Patterns of Greek and Roman History. The rise of the dynamic city-states of classical Greece began around 800 B.C.E., reaching a high point in the 5th century B.C.E. with the leadership of the Athenian Pericles. The next major era came under the expansionist Alexander, who briefly united Greece and the Persian Empire. The legacy of the combination of the two civilizations was called Hellenism. Rome’s development as a republic began as Hellenism waned. As Rome gained more territory by challenging regional powers and lesser developed cultures, it grew into an empire.
Greece. The Greeks were an Indo-European people who took over the Greek peninsula by 1700 B.C.E. From 800 to 600 B.C.E. Greek civilization rose to prominence rapidly with the creation of strong city-states. Each city-state had its own government, typically either a tyranny of one ruler or an aristocratic council. Sparta and Athens came to be the two leading city-states. Sparta represented a strong military aristocracy, while Athens was a more diverse commercial state that was proud of its artistic and intellectual leadership. During the 5th century Pericles dominated Athenian politics, creating a democratic political structure where each citizen could participate in government. Political decline soon set in for the city-states as Athens and Sparta vied for control of Greece during the Peloponnesian Wars. Afterwards the city-states were conquered by Philip II of Macedon and then his son Alexander the Great, who extended the Macedonian Empire throughout the Middle East and Egypt. Although this empire did not last long beyond Alexander’s death, the Hellenistic period, as it is called, saw the merging of Greek art and culture with other Middle Eastern forms and had influence well beyond the end of the empire.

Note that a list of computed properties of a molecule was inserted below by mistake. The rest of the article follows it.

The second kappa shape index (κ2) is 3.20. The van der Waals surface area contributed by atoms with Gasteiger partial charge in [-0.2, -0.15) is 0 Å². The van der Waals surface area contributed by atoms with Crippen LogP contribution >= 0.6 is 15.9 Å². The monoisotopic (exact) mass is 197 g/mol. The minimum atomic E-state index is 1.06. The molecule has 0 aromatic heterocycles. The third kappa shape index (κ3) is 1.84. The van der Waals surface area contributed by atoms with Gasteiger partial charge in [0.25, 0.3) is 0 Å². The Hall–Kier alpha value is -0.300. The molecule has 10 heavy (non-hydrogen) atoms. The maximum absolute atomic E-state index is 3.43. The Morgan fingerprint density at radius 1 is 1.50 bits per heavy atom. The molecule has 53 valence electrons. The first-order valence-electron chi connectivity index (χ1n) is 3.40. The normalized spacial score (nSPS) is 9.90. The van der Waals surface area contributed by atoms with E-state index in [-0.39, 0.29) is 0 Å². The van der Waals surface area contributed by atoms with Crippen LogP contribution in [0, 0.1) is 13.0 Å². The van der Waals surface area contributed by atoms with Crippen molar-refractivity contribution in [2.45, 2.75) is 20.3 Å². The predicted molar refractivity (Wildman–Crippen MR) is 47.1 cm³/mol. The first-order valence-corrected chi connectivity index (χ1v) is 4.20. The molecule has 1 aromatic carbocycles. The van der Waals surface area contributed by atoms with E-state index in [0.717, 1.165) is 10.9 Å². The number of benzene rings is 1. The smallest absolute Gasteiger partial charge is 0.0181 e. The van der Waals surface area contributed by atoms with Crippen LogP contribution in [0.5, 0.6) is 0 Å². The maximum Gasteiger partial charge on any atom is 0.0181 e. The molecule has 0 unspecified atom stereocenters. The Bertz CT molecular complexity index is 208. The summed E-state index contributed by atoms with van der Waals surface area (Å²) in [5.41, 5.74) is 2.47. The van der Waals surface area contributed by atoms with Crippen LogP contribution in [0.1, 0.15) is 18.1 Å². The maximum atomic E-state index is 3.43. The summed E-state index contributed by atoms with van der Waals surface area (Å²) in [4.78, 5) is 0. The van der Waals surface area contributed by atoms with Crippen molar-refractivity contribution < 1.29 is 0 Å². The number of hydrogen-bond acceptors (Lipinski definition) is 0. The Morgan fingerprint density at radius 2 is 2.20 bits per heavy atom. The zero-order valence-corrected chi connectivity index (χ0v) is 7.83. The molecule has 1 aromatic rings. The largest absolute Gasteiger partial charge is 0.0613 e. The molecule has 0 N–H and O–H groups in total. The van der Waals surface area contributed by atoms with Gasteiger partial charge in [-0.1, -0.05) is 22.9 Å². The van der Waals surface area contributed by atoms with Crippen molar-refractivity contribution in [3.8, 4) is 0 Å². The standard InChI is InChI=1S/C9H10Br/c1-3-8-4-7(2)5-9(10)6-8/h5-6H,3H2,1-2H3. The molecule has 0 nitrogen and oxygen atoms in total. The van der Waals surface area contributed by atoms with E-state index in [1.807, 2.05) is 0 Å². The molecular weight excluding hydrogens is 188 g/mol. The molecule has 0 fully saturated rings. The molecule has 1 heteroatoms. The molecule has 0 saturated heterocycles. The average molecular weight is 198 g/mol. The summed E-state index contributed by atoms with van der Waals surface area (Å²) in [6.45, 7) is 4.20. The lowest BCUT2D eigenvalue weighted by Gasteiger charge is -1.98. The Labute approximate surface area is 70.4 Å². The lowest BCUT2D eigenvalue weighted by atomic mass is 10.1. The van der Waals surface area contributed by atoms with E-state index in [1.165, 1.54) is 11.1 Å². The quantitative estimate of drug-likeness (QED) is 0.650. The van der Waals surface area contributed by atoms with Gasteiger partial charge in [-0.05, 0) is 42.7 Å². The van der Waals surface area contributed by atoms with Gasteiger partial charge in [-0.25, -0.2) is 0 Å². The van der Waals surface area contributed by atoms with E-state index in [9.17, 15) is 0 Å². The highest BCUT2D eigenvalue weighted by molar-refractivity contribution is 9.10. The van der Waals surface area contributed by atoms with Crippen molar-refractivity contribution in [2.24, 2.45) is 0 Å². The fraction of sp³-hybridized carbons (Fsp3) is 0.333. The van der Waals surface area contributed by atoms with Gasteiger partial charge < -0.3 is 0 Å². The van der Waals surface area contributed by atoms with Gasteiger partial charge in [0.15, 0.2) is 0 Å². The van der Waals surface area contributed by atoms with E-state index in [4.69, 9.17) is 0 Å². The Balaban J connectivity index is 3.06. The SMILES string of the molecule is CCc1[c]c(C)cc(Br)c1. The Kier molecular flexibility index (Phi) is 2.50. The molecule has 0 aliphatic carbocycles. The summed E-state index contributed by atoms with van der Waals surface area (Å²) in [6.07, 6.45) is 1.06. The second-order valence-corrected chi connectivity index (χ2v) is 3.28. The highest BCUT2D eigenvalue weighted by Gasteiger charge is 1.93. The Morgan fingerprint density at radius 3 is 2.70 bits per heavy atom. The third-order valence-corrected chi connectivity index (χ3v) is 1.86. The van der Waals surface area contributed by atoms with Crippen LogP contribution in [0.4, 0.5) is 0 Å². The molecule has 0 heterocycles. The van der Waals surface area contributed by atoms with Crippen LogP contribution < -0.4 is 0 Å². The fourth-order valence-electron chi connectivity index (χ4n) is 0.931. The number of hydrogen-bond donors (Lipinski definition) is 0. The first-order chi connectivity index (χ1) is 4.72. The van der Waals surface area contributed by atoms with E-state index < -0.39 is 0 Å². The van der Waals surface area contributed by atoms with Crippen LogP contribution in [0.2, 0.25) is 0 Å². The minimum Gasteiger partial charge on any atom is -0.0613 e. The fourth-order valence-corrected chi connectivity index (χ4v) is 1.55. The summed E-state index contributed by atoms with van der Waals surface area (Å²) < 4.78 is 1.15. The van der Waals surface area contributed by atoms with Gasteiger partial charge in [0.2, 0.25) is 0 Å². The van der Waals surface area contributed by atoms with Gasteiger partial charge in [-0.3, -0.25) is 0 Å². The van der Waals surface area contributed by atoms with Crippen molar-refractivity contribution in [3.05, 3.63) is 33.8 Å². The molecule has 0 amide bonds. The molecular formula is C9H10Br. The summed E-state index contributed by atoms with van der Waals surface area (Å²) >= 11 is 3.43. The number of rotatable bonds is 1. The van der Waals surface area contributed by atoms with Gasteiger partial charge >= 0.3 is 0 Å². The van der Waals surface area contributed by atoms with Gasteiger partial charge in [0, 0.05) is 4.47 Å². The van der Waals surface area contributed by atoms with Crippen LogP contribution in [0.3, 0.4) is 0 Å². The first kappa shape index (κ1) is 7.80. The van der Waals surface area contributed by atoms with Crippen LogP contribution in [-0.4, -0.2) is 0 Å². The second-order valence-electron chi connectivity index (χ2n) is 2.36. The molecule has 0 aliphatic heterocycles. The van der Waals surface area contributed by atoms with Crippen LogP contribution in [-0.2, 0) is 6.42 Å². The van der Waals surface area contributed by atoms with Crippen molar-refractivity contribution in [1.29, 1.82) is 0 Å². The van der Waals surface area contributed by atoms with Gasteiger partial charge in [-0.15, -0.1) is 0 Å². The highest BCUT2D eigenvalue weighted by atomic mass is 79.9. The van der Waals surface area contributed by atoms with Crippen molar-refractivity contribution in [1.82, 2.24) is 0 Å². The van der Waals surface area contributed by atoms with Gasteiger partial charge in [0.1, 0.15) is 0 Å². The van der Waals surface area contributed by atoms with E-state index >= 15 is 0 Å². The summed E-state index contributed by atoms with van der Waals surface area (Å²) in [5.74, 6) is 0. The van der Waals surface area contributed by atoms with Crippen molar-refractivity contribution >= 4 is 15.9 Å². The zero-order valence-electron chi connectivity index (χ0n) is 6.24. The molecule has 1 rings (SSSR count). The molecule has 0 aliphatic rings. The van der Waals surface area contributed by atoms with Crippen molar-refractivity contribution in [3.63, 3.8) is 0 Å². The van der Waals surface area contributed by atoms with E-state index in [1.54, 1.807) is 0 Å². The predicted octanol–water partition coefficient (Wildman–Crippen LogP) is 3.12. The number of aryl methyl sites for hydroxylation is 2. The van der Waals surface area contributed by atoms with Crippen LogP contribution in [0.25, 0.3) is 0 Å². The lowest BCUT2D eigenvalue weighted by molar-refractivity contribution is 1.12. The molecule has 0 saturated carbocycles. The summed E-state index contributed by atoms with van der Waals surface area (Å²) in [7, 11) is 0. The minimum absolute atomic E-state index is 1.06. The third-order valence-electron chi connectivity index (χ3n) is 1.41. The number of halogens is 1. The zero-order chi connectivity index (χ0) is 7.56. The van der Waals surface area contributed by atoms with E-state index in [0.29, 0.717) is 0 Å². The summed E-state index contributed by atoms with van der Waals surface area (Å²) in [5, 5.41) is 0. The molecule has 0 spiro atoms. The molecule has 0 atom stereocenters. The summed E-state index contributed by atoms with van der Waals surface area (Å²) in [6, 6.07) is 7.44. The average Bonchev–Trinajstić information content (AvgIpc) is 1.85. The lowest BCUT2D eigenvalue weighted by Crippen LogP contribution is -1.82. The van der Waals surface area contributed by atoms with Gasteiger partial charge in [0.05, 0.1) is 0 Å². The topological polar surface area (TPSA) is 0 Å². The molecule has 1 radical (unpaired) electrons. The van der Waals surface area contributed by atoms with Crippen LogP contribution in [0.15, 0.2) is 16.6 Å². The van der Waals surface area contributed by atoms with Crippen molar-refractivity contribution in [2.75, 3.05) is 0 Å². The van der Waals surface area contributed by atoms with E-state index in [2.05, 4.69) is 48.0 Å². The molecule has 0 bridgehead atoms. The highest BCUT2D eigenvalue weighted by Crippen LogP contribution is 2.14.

Rome. The Roman state began as a local monarchy in central Italy around 800 B.C.E. Roman aristocrats succeeded in driving out the monarchy in 509 B.C.E. The new Roman republic gradually extended its influence over the rest of the Italian peninsula. Roman influence widened during the three Punic Wars, from 264 to 146 B.C.E., during which Rome fought and defeated the armies of the Phoenician city of Carthage. The politics of the Roman republic grew unstable as victorious generals sought even greater power while the poor of the city rebelled.
In 45 B.C.E. Julius Caesar ended the traditional institutions of the Roman state. Caesar’s grandnephew, Augustus Caesar, seized power in 27 B.C.E. and established the basic structures of the Roman Empire. For 200 years the empire maintained great vigor, bringing peace and prosperity to the entire Mediterranean world. Then the empire suffered a slow fall that lasted about 250 years until invading peoples from the north finally overturned the government in Rome in 476 C.E.
Greek and Roman Political Institutions. Greece and Rome featured an important variety of political forms. Both tended to emphasize aristocratic rule but there were significant examples of democratic elements as well. Politics was very important in the classical Mediterranean civilizations and offered similarities to Confucian values, yet the variety of political forms reminds the historian of India. There was no single Greek political style, but democracy is the most famous. Classical Mediterranean political theory involved ethics, duties of citizens, and skills, such as oratory. Governments supported an official religion, but tolerance of other faiths was the norm. The exception, Christianity under the Roman Empire, occurred because Christians refused to place state first in their devotion. The greatest political legacies of the Mediterranean cultures were an intense loyalty to the state, a preference for aristocratic rule, and the development of a uniform set of legal principles.
In Depth: The Classical Mediterranean Civilization in Comparative Perspective. The three